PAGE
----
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Bread machine guidance?
psklenar
Good afternoon! nice site. Thank you to Ginny & David for your Shoutbox welcomes! :)

On to my query ... I've hit all four "local" thrift shops. I've asked my local friends and family. No one has a bread maker that they want to get rid of/sell. Sounds like I need to start searching eBay.

My objective is to roast a pound at a time, probably twice per weekend (one pound (or slightly more) for brew and one (or somewhat less) for espresso). I may try using a heat gun initially, but am leaning towards a turbo oven top since it seems to me that that would allow me to more easily be consistent. (what? me? Inconsistent? <blush>)

So ... what should I be looking for? I see some sellers list whether the pan is teflon coated, but most don't say. I haven't seen anyone mention whether the stirrers are metal or not. Are there any "recommended" makes and/or models that I should look for to save time?

Thanks,
pat----
David
Here's a start -- rectangular or round. ;)

I had picked up several rectangular ones at local thrift shops before I ever saw one that was round. s:4

The rectangular ones were easy to modify. I just stripped them down to the motor and stirring mount. I roasted in the bread loafpan that came with it at first, then I grafted a 3 qt saucepan onto the bottom of the loaf pan to get more volume and avoid problems with the square loaf pan.

Then I saw PeterZ's modification of the bread machine. He put a large stainless steel bowl on his that was big enough to put a turbo oven on. I couldn't figure put how he got such a large bowl onto stirring mount because the motor would get in the way. That's when I realized that he had built his on top of a round breadmachine! That left plenty of room for a wide bowl because it was above the motor.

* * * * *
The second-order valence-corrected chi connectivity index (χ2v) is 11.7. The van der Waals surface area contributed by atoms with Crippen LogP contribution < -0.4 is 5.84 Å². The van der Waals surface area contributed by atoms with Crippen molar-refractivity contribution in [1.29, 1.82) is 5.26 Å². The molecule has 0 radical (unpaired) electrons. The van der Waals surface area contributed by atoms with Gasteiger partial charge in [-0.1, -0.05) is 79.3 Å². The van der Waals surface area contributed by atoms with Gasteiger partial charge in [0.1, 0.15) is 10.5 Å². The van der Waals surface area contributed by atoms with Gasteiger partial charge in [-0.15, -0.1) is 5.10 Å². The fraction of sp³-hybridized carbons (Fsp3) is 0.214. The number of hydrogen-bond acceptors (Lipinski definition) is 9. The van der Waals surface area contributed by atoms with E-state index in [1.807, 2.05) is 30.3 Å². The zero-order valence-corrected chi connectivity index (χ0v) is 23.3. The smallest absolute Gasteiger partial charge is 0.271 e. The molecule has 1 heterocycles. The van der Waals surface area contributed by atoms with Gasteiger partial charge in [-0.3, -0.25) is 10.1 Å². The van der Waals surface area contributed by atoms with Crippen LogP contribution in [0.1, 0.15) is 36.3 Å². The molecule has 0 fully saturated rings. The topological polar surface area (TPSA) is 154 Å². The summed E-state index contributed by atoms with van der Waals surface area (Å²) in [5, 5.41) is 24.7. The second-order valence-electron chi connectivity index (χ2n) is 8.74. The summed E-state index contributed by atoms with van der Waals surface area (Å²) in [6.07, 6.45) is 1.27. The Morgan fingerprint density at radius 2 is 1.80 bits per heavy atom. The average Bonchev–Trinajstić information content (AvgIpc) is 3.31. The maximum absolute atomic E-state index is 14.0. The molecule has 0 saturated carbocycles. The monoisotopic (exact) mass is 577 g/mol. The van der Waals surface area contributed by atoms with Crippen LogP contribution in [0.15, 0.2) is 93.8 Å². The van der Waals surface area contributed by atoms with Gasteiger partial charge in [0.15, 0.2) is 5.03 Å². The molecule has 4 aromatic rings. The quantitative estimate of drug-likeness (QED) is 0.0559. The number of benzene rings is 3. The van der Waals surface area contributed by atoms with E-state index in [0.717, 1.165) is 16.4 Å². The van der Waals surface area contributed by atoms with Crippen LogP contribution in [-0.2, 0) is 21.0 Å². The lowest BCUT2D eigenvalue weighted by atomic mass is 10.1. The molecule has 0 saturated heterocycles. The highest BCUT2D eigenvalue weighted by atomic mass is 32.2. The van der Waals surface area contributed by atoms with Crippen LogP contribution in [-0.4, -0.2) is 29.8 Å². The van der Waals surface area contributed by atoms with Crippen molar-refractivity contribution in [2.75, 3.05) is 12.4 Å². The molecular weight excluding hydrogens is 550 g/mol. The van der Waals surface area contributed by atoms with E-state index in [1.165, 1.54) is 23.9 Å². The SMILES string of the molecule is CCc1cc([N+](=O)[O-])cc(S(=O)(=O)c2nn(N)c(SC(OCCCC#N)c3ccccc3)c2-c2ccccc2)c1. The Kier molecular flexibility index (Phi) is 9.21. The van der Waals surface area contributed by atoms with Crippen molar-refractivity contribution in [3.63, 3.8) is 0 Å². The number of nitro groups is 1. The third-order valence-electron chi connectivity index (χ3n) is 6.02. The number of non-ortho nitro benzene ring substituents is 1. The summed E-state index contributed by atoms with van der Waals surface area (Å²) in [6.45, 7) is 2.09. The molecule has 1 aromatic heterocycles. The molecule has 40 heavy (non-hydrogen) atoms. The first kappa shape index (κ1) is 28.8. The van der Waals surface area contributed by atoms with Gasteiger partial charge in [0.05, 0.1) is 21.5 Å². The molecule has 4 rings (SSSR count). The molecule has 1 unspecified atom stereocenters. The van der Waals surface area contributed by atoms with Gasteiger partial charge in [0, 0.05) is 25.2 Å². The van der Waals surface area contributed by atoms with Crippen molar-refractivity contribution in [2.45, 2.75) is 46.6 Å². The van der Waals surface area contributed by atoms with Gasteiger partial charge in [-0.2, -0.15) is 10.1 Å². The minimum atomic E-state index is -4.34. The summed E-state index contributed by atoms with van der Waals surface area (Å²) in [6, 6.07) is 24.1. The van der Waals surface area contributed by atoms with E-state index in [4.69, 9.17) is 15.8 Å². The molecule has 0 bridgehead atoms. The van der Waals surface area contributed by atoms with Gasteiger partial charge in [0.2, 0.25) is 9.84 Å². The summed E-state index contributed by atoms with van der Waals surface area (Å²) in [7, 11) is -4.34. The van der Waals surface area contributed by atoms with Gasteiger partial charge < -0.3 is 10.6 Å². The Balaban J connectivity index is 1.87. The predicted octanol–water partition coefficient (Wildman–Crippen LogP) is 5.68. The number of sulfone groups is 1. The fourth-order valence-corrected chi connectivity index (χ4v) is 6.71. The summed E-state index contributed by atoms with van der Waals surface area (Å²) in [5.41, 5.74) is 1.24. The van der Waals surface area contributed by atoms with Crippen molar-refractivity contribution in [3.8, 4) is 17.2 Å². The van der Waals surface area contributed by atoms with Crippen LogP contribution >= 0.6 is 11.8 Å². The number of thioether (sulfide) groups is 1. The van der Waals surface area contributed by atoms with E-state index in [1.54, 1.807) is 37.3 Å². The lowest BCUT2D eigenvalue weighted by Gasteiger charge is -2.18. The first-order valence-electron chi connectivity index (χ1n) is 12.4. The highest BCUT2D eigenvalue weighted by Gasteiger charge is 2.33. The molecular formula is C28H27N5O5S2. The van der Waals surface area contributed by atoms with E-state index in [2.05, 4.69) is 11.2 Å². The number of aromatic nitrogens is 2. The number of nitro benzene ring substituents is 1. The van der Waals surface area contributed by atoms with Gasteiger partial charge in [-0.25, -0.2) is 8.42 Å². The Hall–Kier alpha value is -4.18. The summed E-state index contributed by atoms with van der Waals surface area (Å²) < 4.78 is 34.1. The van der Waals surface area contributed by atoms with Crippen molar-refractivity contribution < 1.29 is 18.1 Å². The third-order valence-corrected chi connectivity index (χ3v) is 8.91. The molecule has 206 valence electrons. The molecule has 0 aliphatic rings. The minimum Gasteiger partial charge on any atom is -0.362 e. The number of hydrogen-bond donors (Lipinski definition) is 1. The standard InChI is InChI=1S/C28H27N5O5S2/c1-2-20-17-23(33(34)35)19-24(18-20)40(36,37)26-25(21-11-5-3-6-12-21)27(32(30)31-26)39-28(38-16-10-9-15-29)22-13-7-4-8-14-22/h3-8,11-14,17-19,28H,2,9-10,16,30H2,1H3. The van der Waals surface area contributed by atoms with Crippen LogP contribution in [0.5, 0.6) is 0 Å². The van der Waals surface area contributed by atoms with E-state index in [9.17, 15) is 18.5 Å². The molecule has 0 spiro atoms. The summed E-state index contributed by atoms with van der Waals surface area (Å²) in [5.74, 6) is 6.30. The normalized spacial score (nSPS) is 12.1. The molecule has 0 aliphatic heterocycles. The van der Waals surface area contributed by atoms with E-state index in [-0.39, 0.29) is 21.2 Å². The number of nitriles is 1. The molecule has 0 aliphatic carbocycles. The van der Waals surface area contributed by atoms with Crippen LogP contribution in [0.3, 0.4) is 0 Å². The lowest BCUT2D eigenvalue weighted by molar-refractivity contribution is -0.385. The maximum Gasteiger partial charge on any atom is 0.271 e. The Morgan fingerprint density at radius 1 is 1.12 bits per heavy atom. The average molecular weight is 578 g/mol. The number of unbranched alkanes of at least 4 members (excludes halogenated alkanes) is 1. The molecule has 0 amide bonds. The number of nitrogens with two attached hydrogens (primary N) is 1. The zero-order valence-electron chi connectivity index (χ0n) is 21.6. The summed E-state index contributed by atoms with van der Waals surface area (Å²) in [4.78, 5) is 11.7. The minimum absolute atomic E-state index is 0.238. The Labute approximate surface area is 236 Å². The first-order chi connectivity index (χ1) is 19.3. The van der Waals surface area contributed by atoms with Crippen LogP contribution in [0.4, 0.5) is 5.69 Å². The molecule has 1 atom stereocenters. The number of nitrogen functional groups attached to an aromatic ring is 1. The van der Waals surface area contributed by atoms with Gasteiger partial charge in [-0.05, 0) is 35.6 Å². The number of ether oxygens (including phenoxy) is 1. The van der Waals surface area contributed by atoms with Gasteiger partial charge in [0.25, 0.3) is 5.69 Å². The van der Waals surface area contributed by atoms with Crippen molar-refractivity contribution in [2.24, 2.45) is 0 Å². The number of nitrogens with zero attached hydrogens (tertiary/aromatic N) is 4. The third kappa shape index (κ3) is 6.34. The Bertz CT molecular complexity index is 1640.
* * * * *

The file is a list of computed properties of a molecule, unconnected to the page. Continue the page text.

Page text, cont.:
So, if you want to use a turbo oven, it is easiest to get a round breadmachine. The next choice would be to decide if you want to mount the bowl on top of the machine by using a rod of some kind to extend the power of the motor upwards. Or, strip the case off and graft the bowl directly to the mount mechanism. That involves cutting the bottom of the loaf pan off and attaching the mount part to the bottom of the roasting bowl. That's the route I have gone.

AS for sourcing, if you can't find one up there I'll locate one for you here and send it to you for my cost (figure $10-15) plus shipping.

I'd be happy to talk you through the modificaton, if you'll take pictures and post them here at homeroasters.org

GrinGrin
Edited by David on 02/25/2007 6:34 PM
psklenar
David,

Thank you for the response. When you say "round", do you mean a set up like this (http://tinyurl.co...) DAK currently on eBay?

So, if I understand, I would take a unit like this, extend the stiring shaft up, mount a 12" diameter mixing bowl to the top of that, rig some sort of mixing arm inside the bowl and put the TO on top of that?